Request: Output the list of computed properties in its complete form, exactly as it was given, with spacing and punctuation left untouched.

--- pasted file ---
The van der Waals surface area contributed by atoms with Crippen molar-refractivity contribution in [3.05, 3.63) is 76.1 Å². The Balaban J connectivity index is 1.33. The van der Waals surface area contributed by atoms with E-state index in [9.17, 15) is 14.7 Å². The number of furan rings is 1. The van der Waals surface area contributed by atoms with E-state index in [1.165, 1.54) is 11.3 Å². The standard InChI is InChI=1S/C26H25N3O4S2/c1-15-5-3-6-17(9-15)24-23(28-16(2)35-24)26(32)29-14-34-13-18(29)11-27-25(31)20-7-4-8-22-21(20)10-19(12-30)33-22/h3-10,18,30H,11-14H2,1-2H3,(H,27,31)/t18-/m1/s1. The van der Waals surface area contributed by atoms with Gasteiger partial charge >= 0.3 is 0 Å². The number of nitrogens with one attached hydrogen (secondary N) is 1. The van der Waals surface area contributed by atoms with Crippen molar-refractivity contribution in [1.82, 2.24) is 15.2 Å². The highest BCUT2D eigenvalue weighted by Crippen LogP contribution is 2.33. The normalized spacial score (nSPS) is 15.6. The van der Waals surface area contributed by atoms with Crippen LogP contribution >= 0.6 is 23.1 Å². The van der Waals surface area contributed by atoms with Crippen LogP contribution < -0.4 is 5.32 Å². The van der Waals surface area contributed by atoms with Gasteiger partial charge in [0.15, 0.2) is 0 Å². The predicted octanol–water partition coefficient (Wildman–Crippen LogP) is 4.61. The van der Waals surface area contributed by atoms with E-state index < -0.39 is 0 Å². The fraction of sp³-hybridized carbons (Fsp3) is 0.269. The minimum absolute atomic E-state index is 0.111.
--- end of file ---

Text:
The van der Waals surface area contributed by atoms with Crippen molar-refractivity contribution in [3.05, 3.63) is 76.1 Å². The Balaban J connectivity index is 1.33. The van der Waals surface area contributed by atoms with E-state index in [9.17, 15) is 14.7 Å². The number of furan rings is 1. The van der Waals surface area contributed by atoms with E-state index in [1.165, 1.54) is 11.3 Å². The standard InChI is InChI=1S/C26H25N3O4S2/c1-15-5-3-6-17(9-15)24-23(28-16(2)35-24)26(32)29-14-34-13-18(29)11-27-25(31)20-7-4-8-22-21(20)10-19(12-30)33-22/h3-10,18,30H,11-14H2,1-2H3,(H,27,31)/t18-/m1/s1. The van der Waals surface area contributed by atoms with Gasteiger partial charge >= 0.3 is 0 Å². The number of nitrogens with one attached hydrogen (secondary N) is 1. The van der Waals surface area contributed by atoms with Crippen molar-refractivity contribution in [1.82, 2.24) is 15.2 Å². The highest BCUT2D eigenvalue weighted by Crippen LogP contribution is 2.33. The normalized spacial score (nSPS) is 15.6. The van der Waals surface area contributed by atoms with Crippen LogP contribution >= 0.6 is 23.1 Å². The van der Waals surface area contributed by atoms with Crippen LogP contribution < -0.4 is 5.32 Å². The van der Waals surface area contributed by atoms with Gasteiger partial charge in [0.15, 0.2) is 0 Å². The predicted octanol–water partition coefficient (Wildman–Crippen LogP) is 4.61. The van der Waals surface area contributed by atoms with E-state index < -0.39 is 0 Å². The fraction of sp³-hybridized carbons (Fsp3) is 0.269. The minimum absolute atomic E-state index is 0.111.